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Why Are Sea Urchins So Destructive to Kelp Forests?

California researchers are closing in on the missing puzzle piece to a persistent ecological problem.

By Gabe Allen
Aug 23, 2022 7:00 PM
Urchin barren
(Credit: Shaun Lee/Wikimedia Commons)


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From the coast of Southern Africa to Southern Alaska, sea urchins and kelp coexist peacefully — until they don’t. In recent decades, more and more kelp forests have been razed by the hungry urchins. In these places, “urchin barrens” have replaced once lush and diverse ecosystems. 

“At its worst, it’s urchins as far as the eye can see. They’re literally stacked on top of each other vying for space,” says Mae Rennik, a Ph.D. candidate in ecology and evolutionary marine biology at the University of California, Santa Barbara. “These shifts can happen very quickly.”  

So what ultimately tips the scales? This summer, Rennick and her colleagues published a paper in the journal Ecology that provides a clue: In healthy kelp forests, urchins feed mainly on detritus, or scraps of kelp that shed naturally from the giant algae. However, when detritus is scarce, urchins begin to feed on living kelp. 

A Longstanding Theory 

Research biologist Dan Reed has been thinking about urchins and kelp for more than 40 years. In the 80s, he noticed something that begged an explanation: One of the scientist's sites at San Nicolas Island off the coast of southern California had transitioned back and forth between kelp forests and sea urchin barrens — all without any change in urchin density.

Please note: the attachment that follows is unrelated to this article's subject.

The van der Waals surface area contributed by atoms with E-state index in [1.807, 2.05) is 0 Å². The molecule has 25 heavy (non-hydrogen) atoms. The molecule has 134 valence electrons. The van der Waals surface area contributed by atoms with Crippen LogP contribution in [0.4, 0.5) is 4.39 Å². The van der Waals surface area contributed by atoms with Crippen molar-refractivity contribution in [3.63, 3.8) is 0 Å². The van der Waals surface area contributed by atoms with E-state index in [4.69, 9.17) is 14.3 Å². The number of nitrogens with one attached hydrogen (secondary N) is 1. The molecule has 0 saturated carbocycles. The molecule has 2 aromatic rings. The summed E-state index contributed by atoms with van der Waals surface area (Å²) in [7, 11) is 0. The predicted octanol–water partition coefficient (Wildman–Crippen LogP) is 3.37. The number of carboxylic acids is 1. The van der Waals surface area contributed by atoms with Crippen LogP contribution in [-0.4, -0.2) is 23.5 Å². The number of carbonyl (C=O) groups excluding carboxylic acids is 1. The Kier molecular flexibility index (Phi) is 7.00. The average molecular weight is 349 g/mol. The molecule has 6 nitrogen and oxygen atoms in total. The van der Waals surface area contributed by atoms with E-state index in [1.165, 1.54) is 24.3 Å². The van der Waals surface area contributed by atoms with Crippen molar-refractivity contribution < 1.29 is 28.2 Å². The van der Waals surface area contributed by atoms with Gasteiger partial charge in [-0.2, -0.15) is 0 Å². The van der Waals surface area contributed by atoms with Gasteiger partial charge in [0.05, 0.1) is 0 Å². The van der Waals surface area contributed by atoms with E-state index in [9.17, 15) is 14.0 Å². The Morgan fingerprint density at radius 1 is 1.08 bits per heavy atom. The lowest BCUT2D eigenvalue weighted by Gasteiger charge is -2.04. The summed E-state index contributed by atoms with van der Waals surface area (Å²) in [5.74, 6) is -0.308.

This simple observation was a hint. Urchin barrens could not be explained by overpopulation alone. Something else was driving the process.   

In 1985, Reed and his colleagues published a hypothesis: If detritus was plentiful enough to feed a given urchin population, the creatures would consume the kelp scraps from the safety of cracks and crevices in the ocean floor — away from predators. However, if the supply of detritus was not enough, the urchins would emerge from safety and feed on standing kelp. 

Testing the Theory

Thirty-seven years later, Reed is a co-author on the paper that Rennick and Bart DiFore, a Ph.D. candidate in ecology, evolutionary and marine biology at UC Santa Barbara, published along with their colleagues. Using a combination of approaches, the team tested Reed’s decades-old hypothesis. 

The first step in the process was deceptively simple. The researchers gathered urchins into tanks and fed them kelp. Some tanks were stuffed full of the spiky herbivorous invertebrates, while others were sparse. The researchers wanted to know if the urchins' feeding behavior would change based on their population density — it did not. Regardless of how many neighbors were piled on top of them, the urchins ate at a steady rate.